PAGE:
Nats officials visit new summer home
by BOB PARASILITI
When it came down to it, Hagerstown's reputation preceded it. The Washington Nationals didn't need to see travel brochures to know they wanted to spend their summers here. All the National League baseball franchise needed was an opportunity to add Hagerstown as one of the rungs in its commitment to become a World Series contender.
"I think it's a huge feather for us to be here in Hagerstown," said former major league catcher Bob Boone, Washington's senior director of player development, to 125 Hagerstown Suns' fan club members Tuesday at the team's annual World Series party at Tony's Italian Restaurant.
The Nationals signed an agreement to make the Suns the team's Single-A affiliate last month. It's a move which could become highly favorable for everyone involved.
"One of the first things we wanted to do was make a push to centralize our affiliations," said Andy Dunn, the Nationals director of player development. "When we found out that Hagerstown was available, we wanted to come to Hagerstown. We had other options, but we wanted to be here."
Hagerstown's checklist was too good for the Nationals to pass up, according to Boone and Dunn. Hagerstown is only 72 miles from the parent club in Washington, allowing the Nationals to keep a close eye on their prospects. Hagerstown is centrally located between Washington's high Single-A team in Potomac, Va., and its Double-A team in Harrisburg, Pa. Hagerstown has a reputation for being a rabid baseball town with serious fans. And to top it off just maybe, Hagerstown's "Hub City" nickname played into Washington's thinking.
"We were looking to bring everything closer to the hub," Boone said, referring to the Washington home base. "A lot of things can happen, but this gives our development guys the chance to come around without having to fly all over."
Hagerstown is now another piece in Washington's grand plan. It starts with the rule of the Nationals' new owners, the Lerner family, and is embodied by the team's new president, Stan Kasten.
"From the ownership on down, we want to become the gold standard of a franchise," Dunn said. "We are committed to it. When it comes to players, we want to stay in house. In the long run, it will pay off. Stan is coming from the Atlanta Braves, where they built from within and didn't go out for free agents. He has a great track record."
That means the Suns will field young teams that Hagerstown fans can fall in love with. In turn, the players eventually will play in Washington, allowing the fans to keep their bond.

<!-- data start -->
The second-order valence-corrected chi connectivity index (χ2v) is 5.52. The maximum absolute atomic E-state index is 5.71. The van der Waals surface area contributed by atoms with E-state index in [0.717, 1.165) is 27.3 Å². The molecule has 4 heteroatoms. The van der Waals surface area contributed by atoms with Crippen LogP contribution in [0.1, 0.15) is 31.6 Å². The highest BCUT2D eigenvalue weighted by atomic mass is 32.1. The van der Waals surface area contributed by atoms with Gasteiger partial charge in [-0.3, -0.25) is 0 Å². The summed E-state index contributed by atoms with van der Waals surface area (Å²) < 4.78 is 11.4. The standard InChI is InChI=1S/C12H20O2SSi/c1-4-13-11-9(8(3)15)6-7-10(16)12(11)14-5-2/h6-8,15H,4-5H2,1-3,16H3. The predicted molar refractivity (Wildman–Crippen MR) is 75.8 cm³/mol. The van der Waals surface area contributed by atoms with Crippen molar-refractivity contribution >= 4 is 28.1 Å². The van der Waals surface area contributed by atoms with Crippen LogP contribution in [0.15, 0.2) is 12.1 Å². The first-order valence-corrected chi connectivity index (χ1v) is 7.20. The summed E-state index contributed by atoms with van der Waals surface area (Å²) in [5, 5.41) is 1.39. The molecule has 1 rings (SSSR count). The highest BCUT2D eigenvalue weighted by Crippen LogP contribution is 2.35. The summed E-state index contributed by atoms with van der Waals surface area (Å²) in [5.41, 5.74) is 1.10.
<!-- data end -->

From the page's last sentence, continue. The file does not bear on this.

"We are here to start developing players who will be playing in D.C.," Dunn said. "Not players who will be stopping at Double-A."
Boone said the Nationals are signing minor league free agents to fill the roster at the Triple-A level. It will allow Washington to keep its younger talent lower in the system. The plan is to build toward the 2008 season, when Washington's new stadium opens.
"The Lerners are insisting on taking their money right now and putting it into player development," Boone said. "To build a franchise, you have to get your development rolling. Then, in 2008 when the stadium opens, we will have the funds to become major players."
Hagerstown probably will be the starting home for two of Washington's brightest prospects.
"We had two first-round picks last year - Chris Marrero and Colton Willems. Both of them will be here next season. Since we gave them a lot of money, there will probably be a lot of executives here to watch them."
Marrero, a third baseman, and Willems, a pitcher, both are 17 years old. Washington also had two second-round picks.
"The good thing about struggling in the majors is that you get a lot of high picks," Boone said. "Our system has been down. It's got nowhere to go but up."
Dunn said the Nationals are interviewing possible managers for the Suns. No matter who is in the dugout, he promises one thing.
"We'll play hard, aggressive baseball," he said. "We'll play a full nine innings."
"When it comes down to how they play, winning is important. It's a big part, but there are things we want them to do," Boone said. "I have a huge thing about them playing the right way."
And with the right circumstances, the Nationals plan to make Hagerstown their summer home for many years.
"This is a marriage we are looking forward to," Boone said.